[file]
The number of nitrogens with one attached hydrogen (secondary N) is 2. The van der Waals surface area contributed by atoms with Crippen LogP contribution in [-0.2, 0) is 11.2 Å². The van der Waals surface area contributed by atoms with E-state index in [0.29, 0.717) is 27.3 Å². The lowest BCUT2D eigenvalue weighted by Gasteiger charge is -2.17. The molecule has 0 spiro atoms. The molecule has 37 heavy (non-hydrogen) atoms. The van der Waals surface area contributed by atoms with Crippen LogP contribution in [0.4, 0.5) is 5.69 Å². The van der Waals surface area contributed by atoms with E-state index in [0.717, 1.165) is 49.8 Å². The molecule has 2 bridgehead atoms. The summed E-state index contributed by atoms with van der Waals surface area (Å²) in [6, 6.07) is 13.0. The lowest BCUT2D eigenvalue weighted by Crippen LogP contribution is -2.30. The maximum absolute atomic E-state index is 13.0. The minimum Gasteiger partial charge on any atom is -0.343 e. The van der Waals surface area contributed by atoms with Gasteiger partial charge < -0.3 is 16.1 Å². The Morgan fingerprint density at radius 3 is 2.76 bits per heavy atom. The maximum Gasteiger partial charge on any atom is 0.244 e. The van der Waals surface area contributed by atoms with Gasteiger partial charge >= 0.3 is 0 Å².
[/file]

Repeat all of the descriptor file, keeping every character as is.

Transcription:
The number of nitrogens with one attached hydrogen (secondary N) is 2. The van der Waals surface area contributed by atoms with Crippen LogP contribution in [-0.2, 0) is 11.2 Å². The van der Waals surface area contributed by atoms with E-state index in [0.29, 0.717) is 27.3 Å². The lowest BCUT2D eigenvalue weighted by Gasteiger charge is -2.17. The molecule has 0 spiro atoms. The molecule has 37 heavy (non-hydrogen) atoms. The van der Waals surface area contributed by atoms with Crippen LogP contribution in [0.4, 0.5) is 5.69 Å². The van der Waals surface area contributed by atoms with E-state index in [0.717, 1.165) is 49.8 Å². The molecule has 2 bridgehead atoms. The summed E-state index contributed by atoms with van der Waals surface area (Å²) in [6, 6.07) is 13.0. The lowest BCUT2D eigenvalue weighted by Crippen LogP contribution is -2.30. The maximum absolute atomic E-state index is 13.0. The minimum Gasteiger partial charge on any atom is -0.343 e. The van der Waals surface area contributed by atoms with Gasteiger partial charge < -0.3 is 16.1 Å². The Morgan fingerprint density at radius 3 is 2.76 bits per heavy atom. The maximum Gasteiger partial charge on any atom is 0.244 e. The van der Waals surface area contributed by atoms with Gasteiger partial charge >= 0.3 is 0 Å².